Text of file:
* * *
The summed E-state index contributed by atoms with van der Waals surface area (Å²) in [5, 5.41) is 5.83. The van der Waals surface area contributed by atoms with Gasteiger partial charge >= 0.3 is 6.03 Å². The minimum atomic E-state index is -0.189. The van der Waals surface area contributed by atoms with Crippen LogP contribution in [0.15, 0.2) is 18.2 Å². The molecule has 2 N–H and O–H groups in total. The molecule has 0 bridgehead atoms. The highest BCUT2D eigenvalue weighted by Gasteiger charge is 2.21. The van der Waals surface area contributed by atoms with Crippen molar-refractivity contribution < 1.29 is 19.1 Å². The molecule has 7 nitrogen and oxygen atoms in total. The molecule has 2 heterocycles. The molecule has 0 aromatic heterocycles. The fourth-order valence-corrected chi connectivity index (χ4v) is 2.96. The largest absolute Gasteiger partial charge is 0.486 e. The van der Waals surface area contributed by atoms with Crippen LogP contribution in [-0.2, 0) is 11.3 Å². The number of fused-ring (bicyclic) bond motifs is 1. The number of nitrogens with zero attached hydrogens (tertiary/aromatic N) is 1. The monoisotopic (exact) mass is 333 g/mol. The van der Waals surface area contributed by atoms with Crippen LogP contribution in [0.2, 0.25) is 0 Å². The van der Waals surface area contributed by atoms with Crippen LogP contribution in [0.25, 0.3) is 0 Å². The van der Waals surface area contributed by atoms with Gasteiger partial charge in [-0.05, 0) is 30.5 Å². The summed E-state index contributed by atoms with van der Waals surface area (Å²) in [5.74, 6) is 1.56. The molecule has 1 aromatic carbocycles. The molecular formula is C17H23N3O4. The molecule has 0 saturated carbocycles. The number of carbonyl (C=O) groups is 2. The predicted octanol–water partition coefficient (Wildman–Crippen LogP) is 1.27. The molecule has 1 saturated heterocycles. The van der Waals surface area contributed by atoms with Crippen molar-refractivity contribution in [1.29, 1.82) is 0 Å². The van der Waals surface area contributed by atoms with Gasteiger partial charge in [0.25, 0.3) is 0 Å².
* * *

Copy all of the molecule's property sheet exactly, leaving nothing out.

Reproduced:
The summed E-state index contributed by atoms with van der Waals surface area (Å²) in [5, 5.41) is 5.83. The van der Waals surface area contributed by atoms with Gasteiger partial charge >= 0.3 is 6.03 Å². The minimum atomic E-state index is -0.189. The van der Waals surface area contributed by atoms with Crippen LogP contribution in [0.15, 0.2) is 18.2 Å². The molecule has 2 N–H and O–H groups in total. The molecule has 0 bridgehead atoms. The highest BCUT2D eigenvalue weighted by Gasteiger charge is 2.21. The van der Waals surface area contributed by atoms with Crippen molar-refractivity contribution < 1.29 is 19.1 Å². The molecule has 7 nitrogen and oxygen atoms in total. The molecule has 2 heterocycles. The molecule has 0 aromatic heterocycles. The fourth-order valence-corrected chi connectivity index (χ4v) is 2.96. The largest absolute Gasteiger partial charge is 0.486 e. The van der Waals surface area contributed by atoms with Crippen LogP contribution in [-0.2, 0) is 11.3 Å². The number of fused-ring (bicyclic) bond motifs is 1. The number of nitrogens with zero attached hydrogens (tertiary/aromatic N) is 1. The monoisotopic (exact) mass is 333 g/mol. The van der Waals surface area contributed by atoms with Crippen LogP contribution in [0.2, 0.25) is 0 Å². The van der Waals surface area contributed by atoms with Crippen LogP contribution in [0.25, 0.3) is 0 Å². The van der Waals surface area contributed by atoms with Gasteiger partial charge in [-0.05, 0) is 30.5 Å². The summed E-state index contributed by atoms with van der Waals surface area (Å²) in [5.74, 6) is 1.56. The molecule has 1 aromatic carbocycles. The molecular formula is C17H23N3O4. The molecule has 0 saturated carbocycles. The number of carbonyl (C=O) groups is 2. The predicted octanol–water partition coefficient (Wildman–Crippen LogP) is 1.27. The molecule has 1 saturated heterocycles. The van der Waals surface area contributed by atoms with Crippen molar-refractivity contribution in [1.29, 1.82) is 0 Å². The van der Waals surface area contributed by atoms with Gasteiger partial charge in [0.25, 0.3) is 0 Å².